- Nipple balm – I would certainly recommend packing this in your hospital bag if you are planning to breastfeed. You would most likely need this to keep the skin from cracking or to provide relief if it does.
- Formula feeding items – If you plan to formula feed, it is good to keep a stock of 5 bottles, small tin of Formula, bottle brush & sterilizer. A brush and 5 bottles means do you not need to wash each bottle straight after use giving you some time in between. I would recommend a small tin of formula only so that you can change to another formula brand if your baby does not take to that brand. The hospital usually provides formula while you are there, but check this with the hospital prior to admission. Rules keep changing with the Medical Associations in countries. When my first was born, it was recommended that each bottle be sterilized before use, however when my second was born I was told NOT to sterilize! Ultimately it is your choice on what you choose to do, however if you wish to sterilize, keep a sterilizer ready.
- A whole lot of patience – this is the MOST IMPORTANT one. I wish someone had told me this earlier! 😊
The following list of items are ones that you can buy if you need later on once you are home from the hospital. They aren’t necessary or needed just yet, but good to have.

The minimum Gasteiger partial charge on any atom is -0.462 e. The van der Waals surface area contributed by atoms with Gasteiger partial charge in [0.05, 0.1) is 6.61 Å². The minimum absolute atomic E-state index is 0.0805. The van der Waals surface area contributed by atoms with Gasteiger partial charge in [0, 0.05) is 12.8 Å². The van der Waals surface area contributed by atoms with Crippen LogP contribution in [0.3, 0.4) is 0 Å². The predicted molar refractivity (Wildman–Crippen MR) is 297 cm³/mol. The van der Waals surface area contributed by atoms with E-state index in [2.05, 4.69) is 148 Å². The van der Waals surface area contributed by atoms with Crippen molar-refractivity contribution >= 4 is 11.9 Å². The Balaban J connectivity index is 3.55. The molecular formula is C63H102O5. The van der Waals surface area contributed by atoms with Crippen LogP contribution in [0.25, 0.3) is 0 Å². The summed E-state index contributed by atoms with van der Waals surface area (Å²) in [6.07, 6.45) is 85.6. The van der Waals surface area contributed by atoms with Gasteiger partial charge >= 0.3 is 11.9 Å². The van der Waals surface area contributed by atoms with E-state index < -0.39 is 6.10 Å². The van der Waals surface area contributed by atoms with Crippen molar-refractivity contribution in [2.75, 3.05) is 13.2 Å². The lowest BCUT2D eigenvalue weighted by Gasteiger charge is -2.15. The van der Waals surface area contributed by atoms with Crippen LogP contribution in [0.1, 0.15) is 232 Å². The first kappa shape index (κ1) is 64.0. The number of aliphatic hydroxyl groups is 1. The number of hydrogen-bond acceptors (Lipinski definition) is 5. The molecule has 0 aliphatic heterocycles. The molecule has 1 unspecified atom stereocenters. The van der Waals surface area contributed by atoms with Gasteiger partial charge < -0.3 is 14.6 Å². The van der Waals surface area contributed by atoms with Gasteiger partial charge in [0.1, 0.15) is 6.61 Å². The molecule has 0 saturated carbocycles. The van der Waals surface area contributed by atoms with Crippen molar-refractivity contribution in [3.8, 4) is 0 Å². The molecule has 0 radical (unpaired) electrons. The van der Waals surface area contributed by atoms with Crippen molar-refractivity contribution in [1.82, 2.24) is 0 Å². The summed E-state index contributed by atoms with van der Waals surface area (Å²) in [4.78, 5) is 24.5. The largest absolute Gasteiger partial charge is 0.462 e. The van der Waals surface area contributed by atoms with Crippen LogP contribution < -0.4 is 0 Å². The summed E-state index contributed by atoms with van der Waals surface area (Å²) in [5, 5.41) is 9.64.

Phase 2 list
- Nappy rash cream – you will probably need this at some point of their nappy-wearing time.
- Baby powder – moms in some countries use this, particularly humid ones.
- Breast pads – you would have to try different brands of this product as some can be itchy.
- Reusable nappies – not for everyone. Great for the environment but you may want to start on disposable nappies as you get used to your baby and rather use your time getting some rest.
- Wedge to put under bassinet – great solution to babies who are not able to keep the milk down. This worked on my first baby but not the second, so you will have to see if it works for yours.
- Baby carrier – different babies prefer different carriers. I say let the baby choose! Try them on with your baby so that you will have a good idea on which is suitable.
- Toys – my suggestion is one or two toys are good enough. Newborn babies need only their moms (and dads) to feed, cuddle and put to sleep. They are too young to need or understand toys so you do not need to buy these.
- Portable change pad – This is a super must have for when you take baby outside, you will keep to put something soft between your precious and the change table.
- Breastfeeding items: Breast pump & bottles are great to have once you get home. You might have used the breast pump at the hospital so you have an idea of how they generally work. There are so many options in the market at different price points, so you can make this decision once you are home and rested.
I will put a hospital bag list together in a couple of weeks which you can use together with this. Just remember – do not go overboard with items for a newborn. Having children is costly enough so only buy the essentials and go easy on your pocket!